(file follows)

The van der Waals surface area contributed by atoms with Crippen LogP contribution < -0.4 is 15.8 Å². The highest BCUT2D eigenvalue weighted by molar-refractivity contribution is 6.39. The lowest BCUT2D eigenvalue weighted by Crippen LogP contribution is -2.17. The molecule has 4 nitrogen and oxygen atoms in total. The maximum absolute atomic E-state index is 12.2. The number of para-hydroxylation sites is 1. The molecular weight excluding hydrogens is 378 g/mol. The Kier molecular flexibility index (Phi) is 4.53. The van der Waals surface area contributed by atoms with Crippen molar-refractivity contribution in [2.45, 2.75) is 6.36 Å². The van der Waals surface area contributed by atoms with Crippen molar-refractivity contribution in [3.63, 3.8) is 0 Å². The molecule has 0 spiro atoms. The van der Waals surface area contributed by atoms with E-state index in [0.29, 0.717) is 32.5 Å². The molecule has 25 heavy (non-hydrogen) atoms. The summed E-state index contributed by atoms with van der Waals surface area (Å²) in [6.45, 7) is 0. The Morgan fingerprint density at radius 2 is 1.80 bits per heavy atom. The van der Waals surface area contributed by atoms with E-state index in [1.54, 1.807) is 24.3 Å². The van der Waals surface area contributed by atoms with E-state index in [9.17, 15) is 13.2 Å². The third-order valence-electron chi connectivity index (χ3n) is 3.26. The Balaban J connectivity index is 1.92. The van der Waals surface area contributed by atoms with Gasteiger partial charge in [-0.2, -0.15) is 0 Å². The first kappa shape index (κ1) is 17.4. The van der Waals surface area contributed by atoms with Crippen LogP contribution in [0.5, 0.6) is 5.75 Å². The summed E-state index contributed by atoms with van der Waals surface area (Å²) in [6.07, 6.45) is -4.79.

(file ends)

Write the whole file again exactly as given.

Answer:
The van der Waals surface area contributed by atoms with Crippen LogP contribution < -0.4 is 15.8 Å². The highest BCUT2D eigenvalue weighted by molar-refractivity contribution is 6.39. The lowest BCUT2D eigenvalue weighted by Crippen LogP contribution is -2.17. The molecule has 4 nitrogen and oxygen atoms in total. The maximum absolute atomic E-state index is 12.2. The number of para-hydroxylation sites is 1. The molecular weight excluding hydrogens is 378 g/mol. The Kier molecular flexibility index (Phi) is 4.53. The van der Waals surface area contributed by atoms with Crippen molar-refractivity contribution in [2.45, 2.75) is 6.36 Å². The van der Waals surface area contributed by atoms with Crippen molar-refractivity contribution in [3.63, 3.8) is 0 Å². The molecule has 0 spiro atoms. The van der Waals surface area contributed by atoms with E-state index in [0.29, 0.717) is 32.5 Å². The molecule has 25 heavy (non-hydrogen) atoms. The summed E-state index contributed by atoms with van der Waals surface area (Å²) in [6.45, 7) is 0. The Morgan fingerprint density at radius 2 is 1.80 bits per heavy atom. The van der Waals surface area contributed by atoms with E-state index in [1.54, 1.807) is 24.3 Å². The van der Waals surface area contributed by atoms with E-state index in [9.17, 15) is 13.2 Å². The third-order valence-electron chi connectivity index (χ3n) is 3.26. The Balaban J connectivity index is 1.92. The van der Waals surface area contributed by atoms with Gasteiger partial charge in [-0.2, -0.15) is 0 Å². The first kappa shape index (κ1) is 17.4. The van der Waals surface area contributed by atoms with Crippen LogP contribution in [0.5, 0.6) is 5.75 Å². The summed E-state index contributed by atoms with van der Waals surface area (Å²) in [6.07, 6.45) is -4.79.